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Traumatic Brain Injury (TBI) Claims
Roger Hale, Veterans Law Attorney

As most veterans that have suffered from a TBI know, the rating system used by the VA is anything

but easy.  Most of these same veterans and their families also know that the VA finally admitted to

performing “improper” screenings on at least 25,000 veterans.  This admission did result in

major changes to the TBI screening and rating process, but it is still far from perfect.
               What a lot of TBI victims or their families do not realize is that there are multiple other “disabilities/impairments” that come into play when dealing with a TBI and the VA rating system. The

VA often just messes up when evaluating these medical problems due to the underlying TBI.

These problems might be mental, physical or neurological.
               The VA uses a Manual called the M21-1 Compensation and Pension Manual. This “manual” is basically the “Bible” for the VA in working claims.  It has 11 “Parts” but we are really only concerned

about “Part III” which is further broken down into numerous Sub-parts, Chapters, Sections and

Sub-Sections.  I bet a lot of heads are spinning already and we have only just started!  Anyway, we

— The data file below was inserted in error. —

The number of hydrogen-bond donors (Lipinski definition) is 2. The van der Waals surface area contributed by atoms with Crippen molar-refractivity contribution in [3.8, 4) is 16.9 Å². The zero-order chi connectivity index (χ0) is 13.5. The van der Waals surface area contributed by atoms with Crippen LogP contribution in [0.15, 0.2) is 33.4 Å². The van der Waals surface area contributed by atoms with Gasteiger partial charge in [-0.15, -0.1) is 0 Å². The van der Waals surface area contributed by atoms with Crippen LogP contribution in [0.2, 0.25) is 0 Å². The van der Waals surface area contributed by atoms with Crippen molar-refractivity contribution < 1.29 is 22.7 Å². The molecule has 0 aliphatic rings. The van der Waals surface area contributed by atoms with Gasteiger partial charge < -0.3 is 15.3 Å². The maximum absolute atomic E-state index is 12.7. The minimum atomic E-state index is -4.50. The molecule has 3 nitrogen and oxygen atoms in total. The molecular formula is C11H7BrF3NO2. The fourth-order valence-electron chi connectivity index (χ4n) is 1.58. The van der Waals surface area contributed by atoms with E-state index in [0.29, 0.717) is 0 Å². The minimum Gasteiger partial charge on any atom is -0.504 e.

are going to look at “M21-1, Part III, Subpart iv, Chapter 4, Section G- Neurological Conditions and

Convulsive Disorders”.  This “part” of the M21-1 discusses TBI’s.
               What happens in a lot of TBI claims before the VA, the veteran (or his family member) has filed

a claim for a “TBI” or maybe even just said “head injury” or “brain injury”. However, there are other

problems that often go along with a TBI that MIGHT be entitled to a disability rating which is IN

ADDITION to the rating for the TBI itself. Things such as migraines, generalized anxiety disorders,

memory problems, self-care, pain, vision or hearing problems and many, many others are

associated with a TBI, and could result in additional compensation for the veteran.
               The VA, in making their evaluations of the other diagnosis associated with a TBI will always

rely upon the “C&P” medical exam/opinion that they have requested.  The Doctors writing the

opinions will sometimes take the easy way out when preparing their report and ends up

causes problems for the veteran.
               For example: The C&P exam finds that the veteran has a TBI and adjustment disorder with

anxiety & depression. However, the Doctor finds that he/she is not able to tell the difference

(differentiate) in what portion of each symptom was due to each diagnosis. So, seeing this finding,

the VA Rater might issue out a Rating Decision that says the TBI is entitled to 10% and the

Adjustment Disorder with anxiety & depression is 50%, BUT since the Doctor can’t tell which

symptoms are related to which diagnosis, the veteran is only entitled to the higher rating of 50%,

NOT to 10% AND 50%.   This would short change the veteran 10% in benefits.
               The veteran will be confused for sure with this type of finding. Especially since IF the “Rating

Decision” sheet is included with the “Notification of Award” sheet that is sent to the veteran, and the

Notification of Award letter says the veteran is entitled to 30% for “TBI and adjustment disorder with